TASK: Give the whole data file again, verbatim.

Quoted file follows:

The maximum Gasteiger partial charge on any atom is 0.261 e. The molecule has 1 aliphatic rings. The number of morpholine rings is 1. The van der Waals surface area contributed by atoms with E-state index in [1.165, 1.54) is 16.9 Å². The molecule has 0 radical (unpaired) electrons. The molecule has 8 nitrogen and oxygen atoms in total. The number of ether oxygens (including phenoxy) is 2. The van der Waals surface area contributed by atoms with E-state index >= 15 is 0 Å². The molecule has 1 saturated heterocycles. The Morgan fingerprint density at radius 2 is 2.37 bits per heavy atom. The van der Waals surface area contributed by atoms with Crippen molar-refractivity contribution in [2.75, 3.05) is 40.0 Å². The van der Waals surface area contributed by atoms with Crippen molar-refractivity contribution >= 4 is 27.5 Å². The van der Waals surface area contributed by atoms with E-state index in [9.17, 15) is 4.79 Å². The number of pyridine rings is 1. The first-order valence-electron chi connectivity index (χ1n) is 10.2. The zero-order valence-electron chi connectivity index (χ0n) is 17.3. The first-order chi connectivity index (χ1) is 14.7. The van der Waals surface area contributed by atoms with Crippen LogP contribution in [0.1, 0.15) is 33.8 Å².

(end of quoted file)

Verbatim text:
The maximum Gasteiger partial charge on any atom is 0.261 e. The molecule has 1 aliphatic rings. The number of morpholine rings is 1. The van der Waals surface area contributed by atoms with E-state index in [1.165, 1.54) is 16.9 Å². The molecule has 0 radical (unpaired) electrons. The molecule has 8 nitrogen and oxygen atoms in total. The number of ether oxygens (including phenoxy) is 2. The van der Waals surface area contributed by atoms with E-state index >= 15 is 0 Å². The molecule has 1 saturated heterocycles. The Morgan fingerprint density at radius 2 is 2.37 bits per heavy atom. The van der Waals surface area contributed by atoms with Crippen molar-refractivity contribution in [2.75, 3.05) is 40.0 Å². The van der Waals surface area contributed by atoms with Crippen molar-refractivity contribution >= 4 is 27.5 Å². The van der Waals surface area contributed by atoms with E-state index in [9.17, 15) is 4.79 Å². The number of pyridine rings is 1. The first-order valence-electron chi connectivity index (χ1n) is 10.2. The zero-order valence-electron chi connectivity index (χ0n) is 17.3. The first-order chi connectivity index (χ1) is 14.7. The van der Waals surface area contributed by atoms with Crippen LogP contribution in [0.1, 0.15) is 33.8 Å².